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Energy Secretary visits Pacific Northwest National Laboratory

Perry to see scientific discovery, energy resilience and national security innovation

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August 15, 2017 Share This!

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RICHLAND, Wash. — Energy Secretary Rick Perry will visit the Department of Energy's Pacific Northwest National Laboratory today. This is the fifth national lab he's toured and has previously said the DOE labs collectively are America's crown jewels of science and technology.

At PNNL, he will learn how the lab is helping to modernize the nations' electric grid to improve reliability, resiliency and security; researching better batteries; designing and building the world's most sensitive radiation detection systems; and developing technology to protect our ports, borders and troops.

At one location, the Secretary will suit up and be taken 40 feet below ground to the Shallow Underground Laboratory which shields against naturally occurring radioactive backgrounds including cosmic rays. The facility houses some of the world's most sensitive radiation detection systems and research and development capabilities for environmental, natural security and fundamental physics applications such as the search for dark matter.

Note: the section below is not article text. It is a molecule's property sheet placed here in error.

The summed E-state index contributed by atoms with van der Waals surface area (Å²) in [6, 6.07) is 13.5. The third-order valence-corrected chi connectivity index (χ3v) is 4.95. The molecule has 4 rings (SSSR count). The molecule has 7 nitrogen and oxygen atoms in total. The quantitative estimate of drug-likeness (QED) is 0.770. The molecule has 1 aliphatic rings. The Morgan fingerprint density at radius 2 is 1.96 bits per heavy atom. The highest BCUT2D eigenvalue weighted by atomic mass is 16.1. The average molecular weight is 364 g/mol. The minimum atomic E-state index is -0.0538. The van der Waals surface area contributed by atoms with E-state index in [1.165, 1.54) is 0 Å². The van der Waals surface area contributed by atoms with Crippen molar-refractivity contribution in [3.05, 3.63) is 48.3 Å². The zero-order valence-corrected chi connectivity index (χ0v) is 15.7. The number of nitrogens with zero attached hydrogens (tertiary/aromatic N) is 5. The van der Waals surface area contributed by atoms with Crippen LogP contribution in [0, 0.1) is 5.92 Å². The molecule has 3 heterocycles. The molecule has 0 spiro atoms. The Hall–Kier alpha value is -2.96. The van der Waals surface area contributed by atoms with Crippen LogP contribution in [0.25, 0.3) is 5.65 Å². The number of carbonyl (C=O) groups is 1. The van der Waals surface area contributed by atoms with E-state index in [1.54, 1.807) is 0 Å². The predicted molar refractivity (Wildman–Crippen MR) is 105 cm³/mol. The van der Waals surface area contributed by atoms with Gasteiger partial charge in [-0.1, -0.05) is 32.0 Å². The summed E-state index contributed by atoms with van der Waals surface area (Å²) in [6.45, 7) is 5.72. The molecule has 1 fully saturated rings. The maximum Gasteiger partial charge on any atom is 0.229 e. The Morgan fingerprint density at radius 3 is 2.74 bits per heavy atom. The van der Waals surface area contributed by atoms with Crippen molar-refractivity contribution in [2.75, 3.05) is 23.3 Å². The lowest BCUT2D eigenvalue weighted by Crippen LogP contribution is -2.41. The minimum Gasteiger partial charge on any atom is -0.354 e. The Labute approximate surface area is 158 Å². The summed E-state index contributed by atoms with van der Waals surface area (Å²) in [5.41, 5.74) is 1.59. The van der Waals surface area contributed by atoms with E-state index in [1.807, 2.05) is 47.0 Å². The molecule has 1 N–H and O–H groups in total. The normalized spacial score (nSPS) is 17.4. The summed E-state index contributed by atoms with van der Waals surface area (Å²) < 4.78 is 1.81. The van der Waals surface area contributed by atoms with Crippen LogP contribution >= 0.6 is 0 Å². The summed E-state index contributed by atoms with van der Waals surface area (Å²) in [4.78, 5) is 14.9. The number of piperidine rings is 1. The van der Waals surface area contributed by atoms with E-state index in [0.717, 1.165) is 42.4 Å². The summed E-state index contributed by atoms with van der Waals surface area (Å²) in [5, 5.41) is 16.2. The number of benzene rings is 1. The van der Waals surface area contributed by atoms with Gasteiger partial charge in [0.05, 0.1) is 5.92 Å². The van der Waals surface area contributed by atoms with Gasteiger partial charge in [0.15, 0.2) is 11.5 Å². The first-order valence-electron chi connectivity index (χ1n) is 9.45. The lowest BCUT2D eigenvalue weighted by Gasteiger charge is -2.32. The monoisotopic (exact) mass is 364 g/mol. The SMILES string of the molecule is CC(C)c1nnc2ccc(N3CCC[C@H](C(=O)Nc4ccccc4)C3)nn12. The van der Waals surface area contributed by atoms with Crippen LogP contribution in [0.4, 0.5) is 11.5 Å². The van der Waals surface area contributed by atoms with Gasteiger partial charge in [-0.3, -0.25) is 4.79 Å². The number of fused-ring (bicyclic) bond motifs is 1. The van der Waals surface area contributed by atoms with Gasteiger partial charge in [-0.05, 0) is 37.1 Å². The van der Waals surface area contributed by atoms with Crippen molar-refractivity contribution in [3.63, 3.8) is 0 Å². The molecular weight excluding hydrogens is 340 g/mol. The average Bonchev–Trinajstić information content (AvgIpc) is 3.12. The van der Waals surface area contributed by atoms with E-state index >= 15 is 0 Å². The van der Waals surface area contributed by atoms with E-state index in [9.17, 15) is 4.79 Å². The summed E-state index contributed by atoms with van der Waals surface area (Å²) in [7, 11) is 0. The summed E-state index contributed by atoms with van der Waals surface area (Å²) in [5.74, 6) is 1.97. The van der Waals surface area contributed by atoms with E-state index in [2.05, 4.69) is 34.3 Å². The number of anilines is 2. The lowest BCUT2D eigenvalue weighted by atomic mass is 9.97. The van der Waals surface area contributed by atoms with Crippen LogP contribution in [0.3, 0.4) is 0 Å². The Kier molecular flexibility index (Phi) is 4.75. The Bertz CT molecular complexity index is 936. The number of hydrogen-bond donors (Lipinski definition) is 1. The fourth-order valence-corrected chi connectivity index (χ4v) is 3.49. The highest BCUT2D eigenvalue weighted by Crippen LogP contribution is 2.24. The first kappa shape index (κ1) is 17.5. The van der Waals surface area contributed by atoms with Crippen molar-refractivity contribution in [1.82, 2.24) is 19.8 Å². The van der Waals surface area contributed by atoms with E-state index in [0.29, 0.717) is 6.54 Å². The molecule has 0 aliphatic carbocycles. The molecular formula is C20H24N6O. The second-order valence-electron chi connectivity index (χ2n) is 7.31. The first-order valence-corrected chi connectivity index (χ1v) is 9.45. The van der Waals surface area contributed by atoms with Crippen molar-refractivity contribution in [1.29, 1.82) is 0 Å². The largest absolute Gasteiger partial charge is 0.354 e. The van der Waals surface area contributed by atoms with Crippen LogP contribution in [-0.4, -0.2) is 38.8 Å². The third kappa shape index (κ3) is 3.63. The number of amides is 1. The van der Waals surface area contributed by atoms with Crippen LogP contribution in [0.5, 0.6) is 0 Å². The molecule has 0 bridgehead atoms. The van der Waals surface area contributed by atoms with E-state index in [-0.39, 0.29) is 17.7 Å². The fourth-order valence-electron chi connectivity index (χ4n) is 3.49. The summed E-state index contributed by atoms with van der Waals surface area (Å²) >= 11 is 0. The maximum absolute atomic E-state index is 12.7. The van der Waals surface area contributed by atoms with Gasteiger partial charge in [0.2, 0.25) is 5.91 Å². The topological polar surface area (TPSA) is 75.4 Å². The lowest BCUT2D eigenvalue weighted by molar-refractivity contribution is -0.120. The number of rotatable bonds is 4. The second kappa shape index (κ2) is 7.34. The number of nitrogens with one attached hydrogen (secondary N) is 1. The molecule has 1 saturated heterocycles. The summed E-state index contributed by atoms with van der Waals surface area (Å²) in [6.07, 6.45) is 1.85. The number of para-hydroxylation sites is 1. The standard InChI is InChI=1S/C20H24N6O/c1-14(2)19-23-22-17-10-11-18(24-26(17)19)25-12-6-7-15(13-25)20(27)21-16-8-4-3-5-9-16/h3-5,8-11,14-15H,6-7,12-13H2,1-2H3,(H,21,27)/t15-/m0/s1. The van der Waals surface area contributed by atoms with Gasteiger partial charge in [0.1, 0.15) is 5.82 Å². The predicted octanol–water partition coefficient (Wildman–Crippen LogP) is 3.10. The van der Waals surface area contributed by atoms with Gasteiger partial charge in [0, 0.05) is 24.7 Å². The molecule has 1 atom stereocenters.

Following several other briefings, Perry will speak to a large group of employees representing more than 4,000 scientists, engineers, project managers and staff members.

Perry will be accompanied by Sen. Maria Cantwell, Rep. Dan Newhouse, Rep. Greg Walden of Oregon. Learn more about the Perry visit and check in for photos as they are posted.

Tags: Energy

PNNL LogoInterdisciplinary teams at Pacific Northwest National Laboratory address many of America's most pressing issues in energy, the environment and national security through advances in basic and applied science. Founded in 1965, PNNL employs 4,400 staff and has an annual budget of nearly $1 billion. It is managed and operated by Battelle for the U.S. Department of Energy's Office of Science. As the single largest supporter of basic research in the physical sciences in the United States, the Office of Science is working to address some of the most pressing challenges of our time. For more information on PNNL, visit the PNNL News Center, or follow PNNL on Facebook, Google+, Instagram, LinkedIn and Twitter.

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